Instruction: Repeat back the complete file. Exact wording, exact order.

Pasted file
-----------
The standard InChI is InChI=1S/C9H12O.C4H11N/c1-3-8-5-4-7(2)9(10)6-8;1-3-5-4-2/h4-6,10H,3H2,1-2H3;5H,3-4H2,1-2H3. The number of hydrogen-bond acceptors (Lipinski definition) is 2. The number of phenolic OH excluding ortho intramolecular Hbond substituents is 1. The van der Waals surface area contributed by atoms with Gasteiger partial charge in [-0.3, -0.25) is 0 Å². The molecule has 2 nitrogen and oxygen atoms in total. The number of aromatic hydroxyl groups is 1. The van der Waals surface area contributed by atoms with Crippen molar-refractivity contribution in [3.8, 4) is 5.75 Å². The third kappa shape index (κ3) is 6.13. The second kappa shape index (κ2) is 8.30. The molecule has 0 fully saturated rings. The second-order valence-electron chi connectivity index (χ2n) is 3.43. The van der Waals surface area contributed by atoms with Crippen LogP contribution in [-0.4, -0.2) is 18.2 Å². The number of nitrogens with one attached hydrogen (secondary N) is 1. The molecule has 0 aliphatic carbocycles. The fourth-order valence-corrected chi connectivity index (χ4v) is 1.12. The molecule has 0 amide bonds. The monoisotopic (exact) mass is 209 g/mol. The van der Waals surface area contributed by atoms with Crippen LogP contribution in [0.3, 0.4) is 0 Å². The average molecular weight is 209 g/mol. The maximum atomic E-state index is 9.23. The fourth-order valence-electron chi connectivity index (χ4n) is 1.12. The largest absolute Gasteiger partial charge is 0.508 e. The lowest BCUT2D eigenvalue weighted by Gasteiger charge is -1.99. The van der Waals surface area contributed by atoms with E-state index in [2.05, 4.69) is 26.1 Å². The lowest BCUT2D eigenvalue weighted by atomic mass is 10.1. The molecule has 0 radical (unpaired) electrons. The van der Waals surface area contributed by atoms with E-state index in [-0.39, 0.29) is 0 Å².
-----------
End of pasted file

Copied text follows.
The standard InChI is InChI=1S/C9H12O.C4H11N/c1-3-8-5-4-7(2)9(10)6-8;1-3-5-4-2/h4-6,10H,3H2,1-2H3;5H,3-4H2,1-2H3. The number of hydrogen-bond acceptors (Lipinski definition) is 2. The number of phenolic OH excluding ortho intramolecular Hbond substituents is 1. The van der Waals surface area contributed by atoms with Gasteiger partial charge in [-0.3, -0.25) is 0 Å². The molecule has 2 nitrogen and oxygen atoms in total. The number of aromatic hydroxyl groups is 1. The van der Waals surface area contributed by atoms with Crippen molar-refractivity contribution in [3.8, 4) is 5.75 Å². The third kappa shape index (κ3) is 6.13. The second kappa shape index (κ2) is 8.30. The molecule has 0 fully saturated rings. The second-order valence-electron chi connectivity index (χ2n) is 3.43. The van der Waals surface area contributed by atoms with Crippen LogP contribution in [-0.4, -0.2) is 18.2 Å². The number of nitrogens with one attached hydrogen (secondary N) is 1. The molecule has 0 aliphatic carbocycles. The fourth-order valence-corrected chi connectivity index (χ4v) is 1.12. The molecule has 0 amide bonds. The monoisotopic (exact) mass is 209 g/mol. The van der Waals surface area contributed by atoms with Crippen LogP contribution in [0.3, 0.4) is 0 Å². The average molecular weight is 209 g/mol. The maximum atomic E-state index is 9.23. The fourth-order valence-electron chi connectivity index (χ4n) is 1.12. The largest absolute Gasteiger partial charge is 0.508 e. The lowest BCUT2D eigenvalue weighted by Gasteiger charge is -1.99. The van der Waals surface area contributed by atoms with E-state index in [2.05, 4.69) is 26.1 Å². The lowest BCUT2D eigenvalue weighted by atomic mass is 10.1. The molecule has 0 radical (unpaired) electrons. The van der Waals surface area contributed by atoms with E-state index in [-0.39, 0.29) is 0 Å².